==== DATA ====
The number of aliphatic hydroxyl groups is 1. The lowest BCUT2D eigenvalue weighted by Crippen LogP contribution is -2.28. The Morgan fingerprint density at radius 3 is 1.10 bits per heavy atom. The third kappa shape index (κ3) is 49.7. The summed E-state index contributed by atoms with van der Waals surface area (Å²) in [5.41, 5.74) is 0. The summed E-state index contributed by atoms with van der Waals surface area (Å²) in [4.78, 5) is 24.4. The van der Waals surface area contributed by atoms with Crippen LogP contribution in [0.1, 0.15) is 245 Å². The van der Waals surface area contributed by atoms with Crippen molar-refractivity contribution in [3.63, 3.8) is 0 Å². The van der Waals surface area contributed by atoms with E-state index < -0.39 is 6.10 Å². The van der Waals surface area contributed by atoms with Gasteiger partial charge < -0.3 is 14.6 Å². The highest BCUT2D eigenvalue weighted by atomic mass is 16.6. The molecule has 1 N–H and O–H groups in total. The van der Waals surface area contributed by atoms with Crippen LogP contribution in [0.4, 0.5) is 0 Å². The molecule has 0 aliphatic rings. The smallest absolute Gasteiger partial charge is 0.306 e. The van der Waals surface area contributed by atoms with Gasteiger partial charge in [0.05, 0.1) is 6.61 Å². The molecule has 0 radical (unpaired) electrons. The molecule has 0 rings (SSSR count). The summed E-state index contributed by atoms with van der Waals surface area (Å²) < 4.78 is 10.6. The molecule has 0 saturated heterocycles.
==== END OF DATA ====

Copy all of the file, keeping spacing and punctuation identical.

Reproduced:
The number of aliphatic hydroxyl groups is 1. The lowest BCUT2D eigenvalue weighted by Crippen LogP contribution is -2.28. The Morgan fingerprint density at radius 3 is 1.10 bits per heavy atom. The third kappa shape index (κ3) is 49.7. The summed E-state index contributed by atoms with van der Waals surface area (Å²) in [5.41, 5.74) is 0. The summed E-state index contributed by atoms with van der Waals surface area (Å²) in [4.78, 5) is 24.4. The van der Waals surface area contributed by atoms with Crippen LogP contribution in [0.1, 0.15) is 245 Å². The van der Waals surface area contributed by atoms with Crippen molar-refractivity contribution in [3.63, 3.8) is 0 Å². The van der Waals surface area contributed by atoms with E-state index < -0.39 is 6.10 Å². The van der Waals surface area contributed by atoms with Gasteiger partial charge < -0.3 is 14.6 Å². The highest BCUT2D eigenvalue weighted by atomic mass is 16.6. The molecule has 1 N–H and O–H groups in total. The van der Waals surface area contributed by atoms with Crippen LogP contribution in [0.4, 0.5) is 0 Å². The molecule has 0 aliphatic rings. The smallest absolute Gasteiger partial charge is 0.306 e. The van der Waals surface area contributed by atoms with Gasteiger partial charge in [0.05, 0.1) is 6.61 Å². The molecule has 0 radical (unpaired) electrons. The molecule has 0 rings (SSSR count). The summed E-state index contributed by atoms with van der Waals surface area (Å²) < 4.78 is 10.6. The molecule has 0 saturated heterocycles.